Government plans to enlarge army

Poland plans to increase the size of its armed forces to 250,000 through a new national defence act that was unveiled on Tuesday.

The "defence of the fatherland act," which was presented at a press conference hosted by Mariusz Blaszczak, Poland's defence minister, and Jaroslaw Kaczynski, the leader of the ruling Law and Justice (PiS) party, aims to double the size of nation's armed forces.

According to Nato, Poland currently has 99,000 people under arms in the army, navy and air force.

"A country on the external EU and Nato frontier must be a serious deterrent and have the ability to defend itself alone for an extended period of time, if necessary... because the mechanism that fully activates Nato's forces... takes quite some time," Kaczynski said.

"We definitely reject the fashionable idea that is common today, according to which an army should be small, but very well armed," he added. "It should be as large and as well armed as possible, then it has this deterrent power."

To increase the size, a new form of voluntary service will be introduced. Blaszczak said it will include 28 days of basic training and an 11-month service period during which volunteers will undergo specialist training.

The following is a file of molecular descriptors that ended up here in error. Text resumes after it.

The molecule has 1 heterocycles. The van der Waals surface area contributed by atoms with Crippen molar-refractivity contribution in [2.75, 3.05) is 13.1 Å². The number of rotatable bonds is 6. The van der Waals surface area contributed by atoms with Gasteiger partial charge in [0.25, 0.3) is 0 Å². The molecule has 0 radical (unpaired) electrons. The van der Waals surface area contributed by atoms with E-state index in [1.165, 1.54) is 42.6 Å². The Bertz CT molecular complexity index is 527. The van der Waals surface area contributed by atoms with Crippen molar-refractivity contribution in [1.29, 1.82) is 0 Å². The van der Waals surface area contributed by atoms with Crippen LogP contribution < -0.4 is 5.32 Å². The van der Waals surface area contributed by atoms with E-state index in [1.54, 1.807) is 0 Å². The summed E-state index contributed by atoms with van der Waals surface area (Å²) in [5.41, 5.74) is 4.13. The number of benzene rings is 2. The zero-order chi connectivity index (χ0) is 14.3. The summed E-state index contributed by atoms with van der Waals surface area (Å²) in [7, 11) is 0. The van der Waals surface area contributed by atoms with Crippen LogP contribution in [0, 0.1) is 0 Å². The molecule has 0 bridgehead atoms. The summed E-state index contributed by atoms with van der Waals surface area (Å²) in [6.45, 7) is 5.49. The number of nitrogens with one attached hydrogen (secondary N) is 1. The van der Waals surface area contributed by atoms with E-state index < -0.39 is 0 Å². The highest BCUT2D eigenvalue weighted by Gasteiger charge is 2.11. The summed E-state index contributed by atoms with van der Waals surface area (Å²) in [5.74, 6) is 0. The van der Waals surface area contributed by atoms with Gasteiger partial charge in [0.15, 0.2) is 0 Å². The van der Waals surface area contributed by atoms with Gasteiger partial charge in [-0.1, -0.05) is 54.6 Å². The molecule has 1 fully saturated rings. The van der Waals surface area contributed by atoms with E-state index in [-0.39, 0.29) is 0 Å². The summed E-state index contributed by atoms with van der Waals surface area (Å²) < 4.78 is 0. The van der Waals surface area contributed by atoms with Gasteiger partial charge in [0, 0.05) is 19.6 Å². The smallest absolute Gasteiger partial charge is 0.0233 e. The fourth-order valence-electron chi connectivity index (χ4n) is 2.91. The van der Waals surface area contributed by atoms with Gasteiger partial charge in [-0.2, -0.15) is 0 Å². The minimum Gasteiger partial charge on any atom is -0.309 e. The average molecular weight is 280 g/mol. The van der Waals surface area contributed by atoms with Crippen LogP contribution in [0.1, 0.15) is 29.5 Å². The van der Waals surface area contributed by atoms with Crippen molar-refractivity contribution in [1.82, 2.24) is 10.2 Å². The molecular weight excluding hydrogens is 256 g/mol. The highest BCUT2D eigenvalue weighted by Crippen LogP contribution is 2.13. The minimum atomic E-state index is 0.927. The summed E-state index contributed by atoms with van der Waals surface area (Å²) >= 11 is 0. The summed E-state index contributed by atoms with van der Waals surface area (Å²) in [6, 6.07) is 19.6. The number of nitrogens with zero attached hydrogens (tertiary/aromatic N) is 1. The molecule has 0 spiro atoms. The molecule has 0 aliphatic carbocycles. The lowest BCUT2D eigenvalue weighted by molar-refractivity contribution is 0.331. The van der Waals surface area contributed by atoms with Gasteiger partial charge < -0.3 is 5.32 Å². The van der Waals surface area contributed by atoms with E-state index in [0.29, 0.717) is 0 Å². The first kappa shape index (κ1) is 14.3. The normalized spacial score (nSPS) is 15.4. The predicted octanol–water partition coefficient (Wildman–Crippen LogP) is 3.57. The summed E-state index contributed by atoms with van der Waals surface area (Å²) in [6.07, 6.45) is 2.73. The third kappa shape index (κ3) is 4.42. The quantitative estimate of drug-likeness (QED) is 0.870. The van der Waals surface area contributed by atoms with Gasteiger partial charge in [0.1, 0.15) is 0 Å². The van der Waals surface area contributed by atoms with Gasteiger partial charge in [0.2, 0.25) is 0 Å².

He added that soldiers who complete the tour of service will be able to enter the professional forces.

Besides voluntary service, the new law introduces a new cyber-defence force, a new rank, stricter anti-corruption regulations and new military financing mechanisms.

Prime Minister Mateusz Morawiecki explained that it was necessary to pass the new law due to the threat which appeared on the eastern border.

"The only appropriate response to this is security enhancement... which should first of all be approached by strengthening our armed forces and armaments," Morawiecki said

He also said that the Polish government was in very close contact with Nato Secretary General Jens Stoltenberg. "I, too, at the European Council, strongly support all ideas of creating European solutions in cooperation with Nato," he said.